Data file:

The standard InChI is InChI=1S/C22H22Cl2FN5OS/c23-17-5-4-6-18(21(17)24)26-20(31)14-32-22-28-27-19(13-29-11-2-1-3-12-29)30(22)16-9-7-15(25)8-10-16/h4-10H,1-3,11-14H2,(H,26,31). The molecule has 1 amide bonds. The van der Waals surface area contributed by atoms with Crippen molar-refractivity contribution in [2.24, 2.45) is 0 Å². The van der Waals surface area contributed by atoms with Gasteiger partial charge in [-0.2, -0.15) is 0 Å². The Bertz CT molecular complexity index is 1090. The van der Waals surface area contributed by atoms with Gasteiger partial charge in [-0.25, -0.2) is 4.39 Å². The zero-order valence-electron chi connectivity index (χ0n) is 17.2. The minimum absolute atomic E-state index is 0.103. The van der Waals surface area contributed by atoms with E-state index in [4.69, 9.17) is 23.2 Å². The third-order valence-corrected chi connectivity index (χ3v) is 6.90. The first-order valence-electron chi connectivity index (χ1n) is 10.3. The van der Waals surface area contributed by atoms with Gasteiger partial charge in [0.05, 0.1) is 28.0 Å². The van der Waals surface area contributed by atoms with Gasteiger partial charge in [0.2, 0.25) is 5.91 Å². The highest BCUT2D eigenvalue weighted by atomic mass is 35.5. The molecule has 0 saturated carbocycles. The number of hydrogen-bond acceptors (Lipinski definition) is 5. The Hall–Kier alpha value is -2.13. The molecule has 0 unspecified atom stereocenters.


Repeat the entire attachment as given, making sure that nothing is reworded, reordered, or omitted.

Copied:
The standard InChI is InChI=1S/C22H22Cl2FN5OS/c23-17-5-4-6-18(21(17)24)26-20(31)14-32-22-28-27-19(13-29-11-2-1-3-12-29)30(22)16-9-7-15(25)8-10-16/h4-10H,1-3,11-14H2,(H,26,31). The molecule has 1 amide bonds. The van der Waals surface area contributed by atoms with Crippen molar-refractivity contribution in [2.24, 2.45) is 0 Å². The van der Waals surface area contributed by atoms with Gasteiger partial charge in [-0.2, -0.15) is 0 Å². The Bertz CT molecular complexity index is 1090. The van der Waals surface area contributed by atoms with Gasteiger partial charge in [-0.25, -0.2) is 4.39 Å². The zero-order valence-electron chi connectivity index (χ0n) is 17.2. The minimum absolute atomic E-state index is 0.103. The van der Waals surface area contributed by atoms with E-state index in [4.69, 9.17) is 23.2 Å². The third-order valence-corrected chi connectivity index (χ3v) is 6.90. The first-order valence-electron chi connectivity index (χ1n) is 10.3. The van der Waals surface area contributed by atoms with Gasteiger partial charge in [0.05, 0.1) is 28.0 Å². The van der Waals surface area contributed by atoms with Gasteiger partial charge in [0.2, 0.25) is 5.91 Å². The highest BCUT2D eigenvalue weighted by atomic mass is 35.5. The molecule has 0 saturated carbocycles. The number of hydrogen-bond acceptors (Lipinski definition) is 5. The Hall–Kier alpha value is -2.13. The molecule has 0 unspecified atom stereocenters.